State of Data 2018: Report for Policy Makers with a view to GDPR in Education

On National Children’s Day 2018, we are pleased to publish our interim report the State of Data 2018: Lessons for Policy Makers with a view to GDPR in education. This is our first summary of research with recommendations on children’s data privacy policy and practice in education in England, including parents’ views.

The government sets out its aim in the Digital Charter to give people more control over their personal data through the Data Protection Bill and protect children and vulnerable adults online. We suggest that this must start in education by ending bad practice, and building better founded on rights.

We include views from parents in England think their children’s data are used in education (1) polled in February 2018, and their attitudes and trust in some of the uses children’s data are put to at national level. We asked whether or not their child had been signed up to or involved with a range of everyday technologies in use in the UK education sector. We also highlight some of the key issues in some of these common technologies used in schools and in national pupil data collections.

This interim report is a summary of research with recommendations for policy makers and highlights:

  • Parents have lost track of their child’s digital footprint in school by a child’s 5th birthday.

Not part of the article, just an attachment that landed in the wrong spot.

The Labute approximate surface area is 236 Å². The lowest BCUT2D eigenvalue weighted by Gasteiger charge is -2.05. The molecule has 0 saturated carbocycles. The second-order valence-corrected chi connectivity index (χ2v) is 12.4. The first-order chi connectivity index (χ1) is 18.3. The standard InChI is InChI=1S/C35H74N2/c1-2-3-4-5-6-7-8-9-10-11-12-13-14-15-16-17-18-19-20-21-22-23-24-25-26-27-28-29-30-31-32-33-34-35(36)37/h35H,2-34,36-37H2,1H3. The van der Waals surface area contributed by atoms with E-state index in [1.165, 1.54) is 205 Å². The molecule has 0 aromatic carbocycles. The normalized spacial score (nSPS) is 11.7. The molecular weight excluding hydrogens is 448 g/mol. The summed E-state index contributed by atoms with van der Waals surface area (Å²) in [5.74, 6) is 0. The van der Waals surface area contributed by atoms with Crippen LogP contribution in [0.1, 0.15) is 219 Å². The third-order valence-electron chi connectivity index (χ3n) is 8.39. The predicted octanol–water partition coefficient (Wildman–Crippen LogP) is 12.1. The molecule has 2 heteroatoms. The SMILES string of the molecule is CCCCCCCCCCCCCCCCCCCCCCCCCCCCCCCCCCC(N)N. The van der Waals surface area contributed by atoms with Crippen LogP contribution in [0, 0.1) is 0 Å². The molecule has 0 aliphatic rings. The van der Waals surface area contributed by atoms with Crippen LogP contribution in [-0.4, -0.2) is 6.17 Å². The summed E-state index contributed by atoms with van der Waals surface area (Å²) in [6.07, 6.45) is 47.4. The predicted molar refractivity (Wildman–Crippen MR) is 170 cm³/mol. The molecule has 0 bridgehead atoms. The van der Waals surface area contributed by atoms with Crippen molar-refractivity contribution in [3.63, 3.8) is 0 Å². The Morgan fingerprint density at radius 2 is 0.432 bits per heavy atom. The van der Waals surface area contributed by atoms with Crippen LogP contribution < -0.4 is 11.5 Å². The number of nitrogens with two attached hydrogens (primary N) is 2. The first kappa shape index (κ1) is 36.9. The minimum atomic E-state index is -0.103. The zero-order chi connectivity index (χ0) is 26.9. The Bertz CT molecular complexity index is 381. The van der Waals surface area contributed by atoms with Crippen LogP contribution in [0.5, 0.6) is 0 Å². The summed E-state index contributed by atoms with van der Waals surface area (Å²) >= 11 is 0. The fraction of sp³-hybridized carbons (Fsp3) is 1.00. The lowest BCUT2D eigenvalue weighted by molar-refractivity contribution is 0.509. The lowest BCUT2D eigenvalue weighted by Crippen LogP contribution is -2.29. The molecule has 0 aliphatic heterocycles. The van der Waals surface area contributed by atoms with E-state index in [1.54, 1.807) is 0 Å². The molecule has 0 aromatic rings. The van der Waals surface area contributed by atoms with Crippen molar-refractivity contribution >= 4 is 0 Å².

• 
Before a child has left primary school aged 10, their personal data are commonly sent to over ten commercial companies without a parent’s knowledge — often further shared onwardly as is, or after processing, with many app and platform partner affiliates who go on to use data for profiling behaviour, or for product marketing purposes;
    • sent over 25 times in national school censuses and attainment tests in England, to a National Pupil Database of 23 million named records for re-use for life, and are given away to thousands of data analytics researchers by the DfE.
  • While parents give the Department for Education (DfE) a high level of trust to use data well (68%), almost the same number of parents (69%) said they had not been informed the DfE may give out data from the National Pupil Database(2) to third parties. At national level the broad distribution of children’s confidential personal data for use by third parties for purposes far beyond public reasonable expectations is unsustainable.
  • In Scotland and Northern Ireland children’s sensitive biometric data need improved protection in law, since the Protection of Freedoms Act 2012 (E&W) does not apply.
  • Web monitoring software, common in England’s schools since 2016, scans and profiles children’s every Internet search, surveils their screen content and if a child types a keyword that matches a watchword in libraries of up to 20,000 words. automated flags are created on permanent records. One latest version enables admin operators to see a child through the webcam. Schools also impose the software on personal devices in school, so operate at home, in personal space and time. Review and regulation of these policies and software, and safeguards are necessary on profiling and automated decision-making, to create protections against harm, and ensure children’s flourishing.